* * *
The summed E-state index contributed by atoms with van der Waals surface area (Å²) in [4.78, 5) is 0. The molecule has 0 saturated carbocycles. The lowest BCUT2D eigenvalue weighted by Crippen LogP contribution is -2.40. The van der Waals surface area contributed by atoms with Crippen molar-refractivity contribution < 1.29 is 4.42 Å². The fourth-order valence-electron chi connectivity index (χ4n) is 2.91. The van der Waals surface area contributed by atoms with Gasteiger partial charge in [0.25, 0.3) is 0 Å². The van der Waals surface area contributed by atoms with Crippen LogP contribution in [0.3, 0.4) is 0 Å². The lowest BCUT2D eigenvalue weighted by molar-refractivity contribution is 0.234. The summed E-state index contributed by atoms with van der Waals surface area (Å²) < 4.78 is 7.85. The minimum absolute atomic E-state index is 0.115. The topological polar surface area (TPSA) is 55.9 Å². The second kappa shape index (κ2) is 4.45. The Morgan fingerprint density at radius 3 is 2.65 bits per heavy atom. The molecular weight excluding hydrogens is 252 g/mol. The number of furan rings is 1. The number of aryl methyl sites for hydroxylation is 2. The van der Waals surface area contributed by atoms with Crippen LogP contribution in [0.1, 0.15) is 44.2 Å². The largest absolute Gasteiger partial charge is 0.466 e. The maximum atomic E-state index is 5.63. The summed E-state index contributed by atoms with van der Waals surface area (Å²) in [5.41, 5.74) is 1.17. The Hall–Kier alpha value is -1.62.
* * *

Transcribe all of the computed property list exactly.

The summed E-state index contributed by atoms with van der Waals surface area (Å²) in [4.78, 5) is 0. The molecule has 0 saturated carbocycles. The lowest BCUT2D eigenvalue weighted by Crippen LogP contribution is -2.40. The van der Waals surface area contributed by atoms with Crippen molar-refractivity contribution < 1.29 is 4.42 Å². The fourth-order valence-electron chi connectivity index (χ4n) is 2.91. The van der Waals surface area contributed by atoms with Gasteiger partial charge in [0.25, 0.3) is 0 Å². The van der Waals surface area contributed by atoms with Crippen LogP contribution in [0.3, 0.4) is 0 Å². The lowest BCUT2D eigenvalue weighted by molar-refractivity contribution is 0.234. The summed E-state index contributed by atoms with van der Waals surface area (Å²) < 4.78 is 7.85. The minimum absolute atomic E-state index is 0.115. The topological polar surface area (TPSA) is 55.9 Å². The second kappa shape index (κ2) is 4.45. The Morgan fingerprint density at radius 3 is 2.65 bits per heavy atom. The molecular weight excluding hydrogens is 252 g/mol. The number of furan rings is 1. The number of aryl methyl sites for hydroxylation is 2. The van der Waals surface area contributed by atoms with Crippen LogP contribution in [0.1, 0.15) is 44.2 Å². The largest absolute Gasteiger partial charge is 0.466 e. The maximum atomic E-state index is 5.63. The summed E-state index contributed by atoms with van der Waals surface area (Å²) in [5.41, 5.74) is 1.17. The Hall–Kier alpha value is -1.62.